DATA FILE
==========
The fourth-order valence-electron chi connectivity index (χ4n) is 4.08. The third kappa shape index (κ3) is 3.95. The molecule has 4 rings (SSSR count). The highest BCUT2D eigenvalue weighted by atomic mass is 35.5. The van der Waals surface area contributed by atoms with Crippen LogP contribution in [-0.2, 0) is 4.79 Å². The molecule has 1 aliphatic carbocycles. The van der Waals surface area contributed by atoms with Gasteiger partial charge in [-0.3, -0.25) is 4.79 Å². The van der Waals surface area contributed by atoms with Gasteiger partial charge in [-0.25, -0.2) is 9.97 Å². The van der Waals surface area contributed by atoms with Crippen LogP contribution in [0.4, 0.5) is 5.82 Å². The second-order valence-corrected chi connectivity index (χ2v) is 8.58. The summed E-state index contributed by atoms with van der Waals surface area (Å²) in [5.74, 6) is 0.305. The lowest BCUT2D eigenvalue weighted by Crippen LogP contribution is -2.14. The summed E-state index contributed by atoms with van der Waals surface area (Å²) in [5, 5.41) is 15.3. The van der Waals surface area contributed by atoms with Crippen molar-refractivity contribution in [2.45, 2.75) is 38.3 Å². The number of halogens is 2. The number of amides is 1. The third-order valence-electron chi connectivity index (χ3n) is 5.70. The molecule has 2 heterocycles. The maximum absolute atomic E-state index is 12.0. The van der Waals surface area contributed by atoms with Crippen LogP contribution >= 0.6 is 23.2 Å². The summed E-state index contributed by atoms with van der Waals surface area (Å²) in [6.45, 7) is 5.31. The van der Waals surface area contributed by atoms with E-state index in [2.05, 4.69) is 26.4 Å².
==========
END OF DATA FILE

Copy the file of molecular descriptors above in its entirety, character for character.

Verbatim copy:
The fourth-order valence-electron chi connectivity index (χ4n) is 4.08. The third kappa shape index (κ3) is 3.95. The molecule has 4 rings (SSSR count). The highest BCUT2D eigenvalue weighted by atomic mass is 35.5. The van der Waals surface area contributed by atoms with Crippen LogP contribution in [-0.2, 0) is 4.79 Å². The molecule has 1 aliphatic carbocycles. The van der Waals surface area contributed by atoms with Gasteiger partial charge in [-0.3, -0.25) is 4.79 Å². The van der Waals surface area contributed by atoms with Gasteiger partial charge in [-0.25, -0.2) is 9.97 Å². The van der Waals surface area contributed by atoms with Crippen LogP contribution in [0.4, 0.5) is 5.82 Å². The second-order valence-corrected chi connectivity index (χ2v) is 8.58. The summed E-state index contributed by atoms with van der Waals surface area (Å²) in [5.74, 6) is 0.305. The lowest BCUT2D eigenvalue weighted by Crippen LogP contribution is -2.14. The summed E-state index contributed by atoms with van der Waals surface area (Å²) in [5, 5.41) is 15.3. The van der Waals surface area contributed by atoms with Crippen molar-refractivity contribution in [2.45, 2.75) is 38.3 Å². The number of halogens is 2. The number of amides is 1. The third-order valence-electron chi connectivity index (χ3n) is 5.70. The molecule has 2 heterocycles. The maximum absolute atomic E-state index is 12.0. The van der Waals surface area contributed by atoms with Crippen LogP contribution >= 0.6 is 23.2 Å². The summed E-state index contributed by atoms with van der Waals surface area (Å²) in [6.45, 7) is 5.31. The van der Waals surface area contributed by atoms with E-state index in [2.05, 4.69) is 26.4 Å².